The Lydian Chromatic Concept of Tonal Organization


The Lydian Chromatic Concept of Tonal Organization
George Russell's book, The Lydian Chromatic Concept of Tonal Organization, first published in 1953, was the first theoretical contribution to come from jazz, and was responsible for introducing modal improvisation which resulted in the seminal recording of Miles Davis' "Kind of Blue."

Since it's publication, there have been scores of books on the market which have "borrowed" bits of the Concept's information, but there is only one original.

"[The Concept] was the great path-breaker for Miles Davis and John Coltrane's modality."
- Joachim Berendt, The Jazz Book.

first described in a self-published pamphlet in 1953, marks a radical expansion of the harmonic language for both composition and analysis and also marks an abandonment of the major-minor system which dominated Western music for over 350 years. Radical as it may be, the theory is more than one person's eccentricity, having considerable precedent in the work of Ravel, Scriabin, Debussy and in some of the learned works of Bach. The word "Lydian" is here derived from one of the classical Greek scale modes. Russell's root scale follows the natural overtone series and runs from C to C with F sharp, rather than the customary F natural of the major scale.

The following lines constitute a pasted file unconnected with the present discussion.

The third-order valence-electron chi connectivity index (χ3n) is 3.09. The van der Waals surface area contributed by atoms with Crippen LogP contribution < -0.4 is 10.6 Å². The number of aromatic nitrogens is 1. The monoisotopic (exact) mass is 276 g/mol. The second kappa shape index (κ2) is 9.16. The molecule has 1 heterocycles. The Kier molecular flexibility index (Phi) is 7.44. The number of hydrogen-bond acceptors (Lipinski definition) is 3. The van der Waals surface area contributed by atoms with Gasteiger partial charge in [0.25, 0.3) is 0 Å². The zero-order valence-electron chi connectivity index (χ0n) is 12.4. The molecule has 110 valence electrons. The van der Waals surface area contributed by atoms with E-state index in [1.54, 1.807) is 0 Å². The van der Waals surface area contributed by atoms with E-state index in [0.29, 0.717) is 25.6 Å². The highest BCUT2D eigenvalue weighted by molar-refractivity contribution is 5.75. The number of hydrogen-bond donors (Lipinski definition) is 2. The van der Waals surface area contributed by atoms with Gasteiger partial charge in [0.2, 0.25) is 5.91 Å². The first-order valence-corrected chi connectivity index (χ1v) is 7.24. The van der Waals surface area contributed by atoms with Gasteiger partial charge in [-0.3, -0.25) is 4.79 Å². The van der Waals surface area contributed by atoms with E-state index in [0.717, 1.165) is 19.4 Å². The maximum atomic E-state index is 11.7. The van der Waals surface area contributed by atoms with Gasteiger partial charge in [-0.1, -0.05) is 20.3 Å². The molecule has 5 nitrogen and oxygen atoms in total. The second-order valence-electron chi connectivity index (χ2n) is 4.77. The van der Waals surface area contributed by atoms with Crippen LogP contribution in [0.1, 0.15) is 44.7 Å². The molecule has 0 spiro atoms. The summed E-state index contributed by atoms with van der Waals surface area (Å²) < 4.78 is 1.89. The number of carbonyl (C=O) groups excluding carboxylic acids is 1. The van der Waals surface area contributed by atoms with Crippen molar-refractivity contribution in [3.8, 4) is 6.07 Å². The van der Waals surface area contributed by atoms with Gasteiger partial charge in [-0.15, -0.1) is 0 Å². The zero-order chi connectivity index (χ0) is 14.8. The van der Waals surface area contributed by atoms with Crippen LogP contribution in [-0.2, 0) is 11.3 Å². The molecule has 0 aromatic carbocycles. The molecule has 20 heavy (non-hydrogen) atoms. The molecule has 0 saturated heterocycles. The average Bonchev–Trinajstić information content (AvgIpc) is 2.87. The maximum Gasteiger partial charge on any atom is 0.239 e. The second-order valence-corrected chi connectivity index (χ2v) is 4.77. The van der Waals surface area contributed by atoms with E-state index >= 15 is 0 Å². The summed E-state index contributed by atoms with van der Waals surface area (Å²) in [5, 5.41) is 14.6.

For searchers like Miles and Coltrane and Bill Evans, and many in the generations that followed them, Russell's theory provided a harmonic background and a path for further exploration. It also gave rise to the "modal" jazz movement that enjoyed great popularity in the 70's and 80's for better and for worse. We should not underestimate the extent of Russell's enterprise. His work stands head-to-head with Arnold Schoenberg's "liberation" of the twelve-tone scale, the polytonal work of Stravinsky, and the ethnic scale explorations of Bartok and Kodaly. If you've listened to jazz during the last fifty years, you've heard a good deal of George Russell's ideas; he is one of the 20th century's great originals and one of its bravest innovators.

Having finished this work, Russell is completing another volume on related elements which he has been simultaneously developing over the last several decades.

The Lydian Chromatic Concept of Tonal Organization was expanded several times over the years, and has grown greatly since its first appearance in 1953. It is with pride and pleasure that we present this fourth and final edition.

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Type: Book

submitted by: GreenAsJade